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You Won--Now What?

How Americans Can Make Democracy Work from City Hall to the White House

About The Book

As public officials fail to deliver their campaign promises -- and voter cynicism skyrockets -- a simple explanation has become widely accepted: Government is broken. If only we could fix this system, voters hope, our democracy would work the way it was designed. But is government broken, or are the people we hire each Election Day not up to the job?
You Won -- Now What? turns the tables on the government-reform debate. The answer is not to reinvent government but to reinvent government officials.
Taegan D. Goddard and Christopher Riback use real-life stories to analyze the failures and successes of politicians from every level of government. Drawing on these examples, the authors identify the eight traits of effective public officials. These commonsense solutions prove that government is personal: good people can make a difficult system work. You Won -- Now What? explains to politicians and voters alike how government works -- and how it can work better.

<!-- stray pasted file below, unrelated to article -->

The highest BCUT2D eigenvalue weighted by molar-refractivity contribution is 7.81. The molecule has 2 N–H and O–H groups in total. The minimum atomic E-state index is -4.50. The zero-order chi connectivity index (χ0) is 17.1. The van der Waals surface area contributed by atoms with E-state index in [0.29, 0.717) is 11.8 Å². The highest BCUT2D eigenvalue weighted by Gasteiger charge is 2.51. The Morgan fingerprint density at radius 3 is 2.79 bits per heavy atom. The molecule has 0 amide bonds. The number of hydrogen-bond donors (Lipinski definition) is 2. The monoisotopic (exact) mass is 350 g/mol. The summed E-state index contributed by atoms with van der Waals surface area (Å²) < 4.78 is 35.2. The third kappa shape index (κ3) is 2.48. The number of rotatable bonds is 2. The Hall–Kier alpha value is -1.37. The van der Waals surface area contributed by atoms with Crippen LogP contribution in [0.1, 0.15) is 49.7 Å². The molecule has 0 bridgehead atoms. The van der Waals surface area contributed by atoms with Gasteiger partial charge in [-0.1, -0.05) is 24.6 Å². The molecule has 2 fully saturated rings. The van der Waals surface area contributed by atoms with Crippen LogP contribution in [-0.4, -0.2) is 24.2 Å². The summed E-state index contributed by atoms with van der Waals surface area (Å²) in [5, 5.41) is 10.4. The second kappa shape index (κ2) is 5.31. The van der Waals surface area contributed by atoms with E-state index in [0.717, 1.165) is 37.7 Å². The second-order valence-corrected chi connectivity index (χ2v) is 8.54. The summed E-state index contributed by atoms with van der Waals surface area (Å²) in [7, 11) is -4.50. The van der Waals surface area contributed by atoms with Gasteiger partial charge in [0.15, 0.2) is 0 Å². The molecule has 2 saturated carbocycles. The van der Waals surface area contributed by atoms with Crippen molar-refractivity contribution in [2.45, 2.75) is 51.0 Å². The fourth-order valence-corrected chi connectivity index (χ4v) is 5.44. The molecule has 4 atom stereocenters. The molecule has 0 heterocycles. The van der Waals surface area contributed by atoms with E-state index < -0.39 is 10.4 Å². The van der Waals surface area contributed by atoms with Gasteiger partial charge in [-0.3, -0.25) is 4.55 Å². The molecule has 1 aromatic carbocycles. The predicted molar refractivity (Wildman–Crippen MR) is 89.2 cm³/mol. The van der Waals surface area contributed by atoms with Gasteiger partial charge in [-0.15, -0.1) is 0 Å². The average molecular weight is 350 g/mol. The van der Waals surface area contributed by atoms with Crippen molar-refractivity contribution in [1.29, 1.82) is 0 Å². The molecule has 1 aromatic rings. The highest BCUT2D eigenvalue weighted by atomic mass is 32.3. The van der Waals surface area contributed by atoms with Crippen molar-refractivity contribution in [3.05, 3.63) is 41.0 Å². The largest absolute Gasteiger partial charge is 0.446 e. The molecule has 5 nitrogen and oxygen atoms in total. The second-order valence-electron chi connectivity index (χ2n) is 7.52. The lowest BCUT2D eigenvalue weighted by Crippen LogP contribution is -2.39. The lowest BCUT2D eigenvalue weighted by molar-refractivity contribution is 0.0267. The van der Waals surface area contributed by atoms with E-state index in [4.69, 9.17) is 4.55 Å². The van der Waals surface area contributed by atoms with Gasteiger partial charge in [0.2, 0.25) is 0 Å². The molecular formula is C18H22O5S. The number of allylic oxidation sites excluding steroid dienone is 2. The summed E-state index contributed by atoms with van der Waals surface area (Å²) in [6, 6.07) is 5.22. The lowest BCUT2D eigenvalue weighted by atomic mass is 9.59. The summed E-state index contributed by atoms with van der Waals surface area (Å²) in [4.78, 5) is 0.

About The Authors

Taegan D. Goddard is the author of You Won--Now What?, a Simon & Schuster book.

Product Details

  • Publisher: Scribner (January 6, 1999)
  • Length: 272 pages
  • ISBN13: 9780684852034

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Raves and Reviews

Bill Bradley former United States Senator from New Jersey Goddard and Riback do a good job of analyzing American democracy and suggesting real world, practical suggestions to assist public officials. Their book should benefit all officeholders -- regardless of party and philosophy.

Joseph Lieberman U.S. Senator from Connecticut Whether you are working on the inside as a public official or on the outside as a political activist, this book promises to show the way towards achieving one's goals in the public sector.

Christine Todd Whitman Governor of New Jersey You Won -- Now What? will be a great help to newly elected public officials.

Forrest Sawyer ABC News You Won -- Now What? takes over where the voters finish. It addresses the most important, and often most ignored, aspects of government -- getting the job done.

Richard J. Riordan Mayor of Los Angeles If you care about making government work, read this book.

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